Starring: Brad Pitt, Casey Affleck, Sam Shepard, Mary-Louise Parker
Director: Andrew Dominik
JESSE James (Pitt) was one of the USA’s first bona fide celebrities – for all the wrong reasons.
To those he robbed and terrorised and to the families of those he killed, he was a murderous criminal, but in the sensational newspaper articles and dime novels chronicling the James Gang throughout the 1870s, Jesse was the object of fervent admiration.
He was often portrayed like Robin Hood, targeting railroad owners and banks that exploited poor farmers.
He was a man with a tragic cause, a wronged and wounded Confederate soldier striking back against the Union that had ruined his life.
Most importantly, to an increasingly urbanised population leading ordinary lives, he was the last frontiersman – a symbol of freedom and the American spirit, a charismatic rebel who flouted the law and lived by his own rules.
The resemblances to Ned Kelly are striking.
Foremost among his admirers was Robert Ford (Affleck), an idealistic and ambitious young man who had devoted his life to the hope of one day riding alongside his idol.
He could never have imagined that history would ultimately mark him as the “the dirty little coward” who shot Jesse in the back.
The Assassination of Jesse James by the Coward Robert Ford looks at what a fragile man Jesse James actually was.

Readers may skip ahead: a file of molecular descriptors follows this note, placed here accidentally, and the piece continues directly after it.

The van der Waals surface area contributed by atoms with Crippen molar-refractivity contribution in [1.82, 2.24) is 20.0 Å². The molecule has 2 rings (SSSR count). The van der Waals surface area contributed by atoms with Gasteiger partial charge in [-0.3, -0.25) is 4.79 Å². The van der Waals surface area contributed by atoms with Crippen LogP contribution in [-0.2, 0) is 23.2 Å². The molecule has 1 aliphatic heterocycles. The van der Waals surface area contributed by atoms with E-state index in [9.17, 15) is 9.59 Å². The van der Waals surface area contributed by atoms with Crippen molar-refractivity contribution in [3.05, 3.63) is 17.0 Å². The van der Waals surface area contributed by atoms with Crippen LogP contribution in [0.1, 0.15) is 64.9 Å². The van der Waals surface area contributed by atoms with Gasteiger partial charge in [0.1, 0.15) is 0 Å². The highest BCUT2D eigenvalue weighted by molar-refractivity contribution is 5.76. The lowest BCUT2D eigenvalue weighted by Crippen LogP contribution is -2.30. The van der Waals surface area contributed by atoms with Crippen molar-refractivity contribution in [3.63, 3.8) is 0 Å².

And it gives us Robert Ford, just nineteen and a member of Jesse’s inner circle, who was able to bring down such a formidable figure when lawmen across ten states had tried and failed.
This is a long film, so don’t go tired or under time pressure or else you may miss so much of what can be admired in this fine cinematic achievement.
The performances are universally excellent.
Brad Pitt won Best Actor at the recent Venice Film Festival for his role here, but I think Ben Affleck’s baby brother Casey puts in an even better turn than the superstar.
Australian director Andrew Dominik, in his first feature film since Chopper, combines visual interest, psychological depth and an unhurried pace, which is never dull, to let this story unfold.
Dominik will join the Hollywood A-list with this film.
Roger Deacon’s cinematography is worth the admission price on its own.
He co-opts the seasons and landscapes to tell its version of the events. Almost every scene is a gem, recreating the world of the wild west of the 1880s with a poetic eye for detail.
Given its title, there is something inevitable about this film, but the actual assassination of James is but the last major turning point into the final act of the drama.
Rather than a letdown, this ultimate story is even more gripping than what has preceded it.
The Assassination of Jesse James by the Coward Robert Ford is morally complex.
This is a violent lawless world, which some viewers will not want to enter, but the amorality of these mentally ill characters is never glamorised.
They are presented as tragic, desperate men doing tragic and desperate crimes.
And as with all criminal classes they uphold their own, confused internal moral law and code of conduct.
No one will ever know the whole truth about these men, but Ron Hansen’s novel of the same name and this film delve into the private lives of America’s most notorious outlaw and his unlikely assassin to offer a new perspective on a legend and address the question of what really may have transpired in the months before that infamous shooting.
This is adult Hollywood cinema at its best.